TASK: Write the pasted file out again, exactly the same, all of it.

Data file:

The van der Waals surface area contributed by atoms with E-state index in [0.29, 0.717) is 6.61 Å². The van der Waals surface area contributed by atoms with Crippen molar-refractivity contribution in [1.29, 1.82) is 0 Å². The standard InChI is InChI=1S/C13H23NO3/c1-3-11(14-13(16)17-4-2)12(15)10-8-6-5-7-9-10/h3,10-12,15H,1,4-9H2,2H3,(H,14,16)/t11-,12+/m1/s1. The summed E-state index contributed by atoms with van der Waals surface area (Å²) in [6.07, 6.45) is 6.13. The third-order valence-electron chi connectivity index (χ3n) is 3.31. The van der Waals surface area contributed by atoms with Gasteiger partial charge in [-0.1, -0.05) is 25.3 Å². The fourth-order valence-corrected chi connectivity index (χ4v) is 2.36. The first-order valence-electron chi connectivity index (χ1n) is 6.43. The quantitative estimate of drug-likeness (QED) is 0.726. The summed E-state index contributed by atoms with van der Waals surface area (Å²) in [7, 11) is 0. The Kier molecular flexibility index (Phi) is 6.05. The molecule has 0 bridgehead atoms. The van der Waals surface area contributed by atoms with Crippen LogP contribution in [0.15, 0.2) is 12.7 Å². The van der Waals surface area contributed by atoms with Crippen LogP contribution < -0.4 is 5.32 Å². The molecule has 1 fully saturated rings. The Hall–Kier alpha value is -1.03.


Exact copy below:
The van der Waals surface area contributed by atoms with E-state index in [0.29, 0.717) is 6.61 Å². The van der Waals surface area contributed by atoms with Crippen molar-refractivity contribution in [1.29, 1.82) is 0 Å². The standard InChI is InChI=1S/C13H23NO3/c1-3-11(14-13(16)17-4-2)12(15)10-8-6-5-7-9-10/h3,10-12,15H,1,4-9H2,2H3,(H,14,16)/t11-,12+/m1/s1. The summed E-state index contributed by atoms with van der Waals surface area (Å²) in [6.07, 6.45) is 6.13. The third-order valence-electron chi connectivity index (χ3n) is 3.31. The van der Waals surface area contributed by atoms with Gasteiger partial charge in [-0.1, -0.05) is 25.3 Å². The fourth-order valence-corrected chi connectivity index (χ4v) is 2.36. The first-order valence-electron chi connectivity index (χ1n) is 6.43. The quantitative estimate of drug-likeness (QED) is 0.726. The summed E-state index contributed by atoms with van der Waals surface area (Å²) in [7, 11) is 0. The Kier molecular flexibility index (Phi) is 6.05. The molecule has 0 bridgehead atoms. The van der Waals surface area contributed by atoms with Crippen LogP contribution in [0.15, 0.2) is 12.7 Å². The van der Waals surface area contributed by atoms with Crippen LogP contribution < -0.4 is 5.32 Å². The molecule has 1 fully saturated rings. The Hall–Kier alpha value is -1.03.